THURSDAY, Jan. 24, 2019 (HealthDay News) — Higher childhood blood lead levels are associated with more psychopathology during the life course, according to a study published online Jan. 23 in JAMA Psychiatry.
Aaron Reuben, from Duke University in Durham, North Carolina, and colleagues conducted a prospective cohort study based on a population-representative birth cohort of individuals born between April 1, 1972, and March 31, 1973. Participants were followed through age 38 years in December 2012. Adult mental health disorder symptoms were examined as the primary outcome as assessed through a clinical interview at 18, 21, 26, 32, and 38 years.
Overall, 579 (55.8 percent) of the 1,037 original study members were tested for lead exposure at age 11 years; the mean blood lead level was 11.08 µg/dL. The researchers found that each 5-µg/dL increase in childhood blood lead level correlated with a 1.34-point increase in general psychopathology after adjustment for covariates, which was driven by internalizing and thought disorder symptoms (b = 1.41 and 1.30, respectively). A 0.10-standard deviation (SD) increase in neuroticism, a 0.09-SD decrease in agreeableness, and a 0.14-SD decrease in conscientiousness was seen with each 5-µg/dL increase in childhood blood lead levels. No significant correlations were seen with informant-rated extraversion and openness to experience.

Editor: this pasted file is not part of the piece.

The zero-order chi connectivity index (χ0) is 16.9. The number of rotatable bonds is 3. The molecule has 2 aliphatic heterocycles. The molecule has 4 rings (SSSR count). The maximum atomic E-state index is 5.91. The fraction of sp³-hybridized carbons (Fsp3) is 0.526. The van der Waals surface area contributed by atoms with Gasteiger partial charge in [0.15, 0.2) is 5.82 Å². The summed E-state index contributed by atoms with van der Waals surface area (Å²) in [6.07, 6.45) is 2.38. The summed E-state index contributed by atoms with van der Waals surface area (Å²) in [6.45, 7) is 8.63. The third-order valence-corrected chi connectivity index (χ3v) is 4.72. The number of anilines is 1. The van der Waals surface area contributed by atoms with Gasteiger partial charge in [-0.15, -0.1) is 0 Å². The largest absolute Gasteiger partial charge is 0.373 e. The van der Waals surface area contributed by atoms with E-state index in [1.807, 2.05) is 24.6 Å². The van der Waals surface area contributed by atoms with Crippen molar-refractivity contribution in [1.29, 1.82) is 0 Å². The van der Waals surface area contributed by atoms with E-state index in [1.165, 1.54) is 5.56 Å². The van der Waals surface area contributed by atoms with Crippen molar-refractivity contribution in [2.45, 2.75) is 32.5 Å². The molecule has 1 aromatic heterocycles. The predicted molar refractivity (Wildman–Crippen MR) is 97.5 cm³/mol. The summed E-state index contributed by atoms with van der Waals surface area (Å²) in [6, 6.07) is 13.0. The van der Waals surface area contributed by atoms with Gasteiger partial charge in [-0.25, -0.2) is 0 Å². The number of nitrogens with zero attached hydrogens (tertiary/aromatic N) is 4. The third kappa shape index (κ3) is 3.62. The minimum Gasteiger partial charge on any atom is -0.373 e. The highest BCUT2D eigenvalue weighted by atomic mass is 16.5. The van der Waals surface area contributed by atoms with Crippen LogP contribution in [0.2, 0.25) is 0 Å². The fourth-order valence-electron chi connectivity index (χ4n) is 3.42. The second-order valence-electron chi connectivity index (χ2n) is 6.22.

“For researchers, these findings add further evidence to the suggestion that environmental toxins may affect important life outcomes through subtle changes in the way that individuals feel and behave,” the authors write.
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